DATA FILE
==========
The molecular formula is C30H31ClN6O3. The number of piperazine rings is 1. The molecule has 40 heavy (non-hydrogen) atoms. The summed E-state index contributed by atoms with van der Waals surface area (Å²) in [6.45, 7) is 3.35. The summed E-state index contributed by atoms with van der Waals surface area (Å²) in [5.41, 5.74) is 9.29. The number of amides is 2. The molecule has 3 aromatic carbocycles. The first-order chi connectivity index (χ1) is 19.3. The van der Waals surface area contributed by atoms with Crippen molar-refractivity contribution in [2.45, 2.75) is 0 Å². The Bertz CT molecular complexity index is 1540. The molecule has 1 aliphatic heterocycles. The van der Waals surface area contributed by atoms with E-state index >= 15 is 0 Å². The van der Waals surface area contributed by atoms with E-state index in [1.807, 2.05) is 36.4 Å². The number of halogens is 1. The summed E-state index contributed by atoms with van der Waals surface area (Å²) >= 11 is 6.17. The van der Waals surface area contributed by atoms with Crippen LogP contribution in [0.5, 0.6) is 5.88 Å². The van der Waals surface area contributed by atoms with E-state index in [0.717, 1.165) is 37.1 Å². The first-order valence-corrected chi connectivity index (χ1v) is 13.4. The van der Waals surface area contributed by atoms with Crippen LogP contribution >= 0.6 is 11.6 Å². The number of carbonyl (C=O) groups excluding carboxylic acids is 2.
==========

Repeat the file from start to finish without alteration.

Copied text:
The molecular formula is C30H31ClN6O3. The number of piperazine rings is 1. The molecule has 40 heavy (non-hydrogen) atoms. The summed E-state index contributed by atoms with van der Waals surface area (Å²) in [6.45, 7) is 3.35. The summed E-state index contributed by atoms with van der Waals surface area (Å²) in [5.41, 5.74) is 9.29. The number of amides is 2. The molecule has 3 aromatic carbocycles. The first-order chi connectivity index (χ1) is 19.3. The van der Waals surface area contributed by atoms with Crippen molar-refractivity contribution in [2.45, 2.75) is 0 Å². The Bertz CT molecular complexity index is 1540. The molecule has 1 aliphatic heterocycles. The van der Waals surface area contributed by atoms with E-state index >= 15 is 0 Å². The van der Waals surface area contributed by atoms with E-state index in [1.807, 2.05) is 36.4 Å². The number of halogens is 1. The summed E-state index contributed by atoms with van der Waals surface area (Å²) >= 11 is 6.17. The van der Waals surface area contributed by atoms with Crippen LogP contribution in [0.5, 0.6) is 5.88 Å². The van der Waals surface area contributed by atoms with E-state index in [0.717, 1.165) is 37.1 Å². The first-order valence-corrected chi connectivity index (χ1v) is 13.4. The van der Waals surface area contributed by atoms with Crippen LogP contribution >= 0.6 is 11.6 Å². The number of carbonyl (C=O) groups excluding carboxylic acids is 2.